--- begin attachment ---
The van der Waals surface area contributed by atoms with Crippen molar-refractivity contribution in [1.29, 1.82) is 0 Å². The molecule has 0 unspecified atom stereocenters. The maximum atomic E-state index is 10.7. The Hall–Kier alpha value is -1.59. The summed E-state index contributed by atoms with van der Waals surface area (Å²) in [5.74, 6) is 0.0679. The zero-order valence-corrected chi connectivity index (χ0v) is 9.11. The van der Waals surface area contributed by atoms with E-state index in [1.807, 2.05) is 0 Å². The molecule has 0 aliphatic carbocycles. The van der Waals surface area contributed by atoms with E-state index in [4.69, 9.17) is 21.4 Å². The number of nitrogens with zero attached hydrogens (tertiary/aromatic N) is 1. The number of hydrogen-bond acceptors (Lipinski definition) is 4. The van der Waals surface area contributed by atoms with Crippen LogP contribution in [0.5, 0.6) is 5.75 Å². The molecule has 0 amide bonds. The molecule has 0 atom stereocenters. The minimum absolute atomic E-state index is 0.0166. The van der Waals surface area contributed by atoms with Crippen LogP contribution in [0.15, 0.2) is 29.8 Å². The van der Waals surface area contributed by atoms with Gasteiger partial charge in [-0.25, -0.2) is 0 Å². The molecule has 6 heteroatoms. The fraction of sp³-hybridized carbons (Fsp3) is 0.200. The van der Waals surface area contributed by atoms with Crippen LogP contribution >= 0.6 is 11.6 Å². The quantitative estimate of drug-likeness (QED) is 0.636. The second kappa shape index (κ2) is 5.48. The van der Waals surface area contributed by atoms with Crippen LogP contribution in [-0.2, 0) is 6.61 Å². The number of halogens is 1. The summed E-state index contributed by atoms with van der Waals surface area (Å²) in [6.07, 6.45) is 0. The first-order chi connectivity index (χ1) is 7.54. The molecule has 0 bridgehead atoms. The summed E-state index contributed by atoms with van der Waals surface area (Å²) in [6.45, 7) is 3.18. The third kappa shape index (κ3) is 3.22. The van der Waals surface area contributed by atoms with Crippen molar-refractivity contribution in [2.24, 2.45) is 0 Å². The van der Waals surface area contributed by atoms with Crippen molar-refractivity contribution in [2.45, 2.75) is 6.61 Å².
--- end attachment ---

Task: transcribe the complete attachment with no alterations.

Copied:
The van der Waals surface area contributed by atoms with Crippen molar-refractivity contribution in [1.29, 1.82) is 0 Å². The molecule has 0 unspecified atom stereocenters. The maximum atomic E-state index is 10.7. The Hall–Kier alpha value is -1.59. The summed E-state index contributed by atoms with van der Waals surface area (Å²) in [5.74, 6) is 0.0679. The zero-order valence-corrected chi connectivity index (χ0v) is 9.11. The van der Waals surface area contributed by atoms with E-state index in [1.807, 2.05) is 0 Å². The molecule has 0 aliphatic carbocycles. The van der Waals surface area contributed by atoms with E-state index in [4.69, 9.17) is 21.4 Å². The number of nitrogens with zero attached hydrogens (tertiary/aromatic N) is 1. The number of hydrogen-bond acceptors (Lipinski definition) is 4. The van der Waals surface area contributed by atoms with Crippen LogP contribution in [0.5, 0.6) is 5.75 Å². The molecule has 0 amide bonds. The molecule has 0 atom stereocenters. The minimum absolute atomic E-state index is 0.0166. The van der Waals surface area contributed by atoms with Crippen LogP contribution in [0.15, 0.2) is 29.8 Å². The van der Waals surface area contributed by atoms with Gasteiger partial charge in [-0.25, -0.2) is 0 Å². The molecule has 6 heteroatoms. The fraction of sp³-hybridized carbons (Fsp3) is 0.200. The van der Waals surface area contributed by atoms with Crippen LogP contribution >= 0.6 is 11.6 Å². The quantitative estimate of drug-likeness (QED) is 0.636. The second kappa shape index (κ2) is 5.48. The van der Waals surface area contributed by atoms with Crippen LogP contribution in [-0.2, 0) is 6.61 Å². The number of halogens is 1. The summed E-state index contributed by atoms with van der Waals surface area (Å²) in [6.07, 6.45) is 0. The first-order chi connectivity index (χ1) is 7.54. The molecule has 0 bridgehead atoms. The summed E-state index contributed by atoms with van der Waals surface area (Å²) in [6.45, 7) is 3.18. The third kappa shape index (κ3) is 3.22. The van der Waals surface area contributed by atoms with Crippen molar-refractivity contribution in [2.24, 2.45) is 0 Å². The van der Waals surface area contributed by atoms with Crippen molar-refractivity contribution in [2.45, 2.75) is 6.61 Å².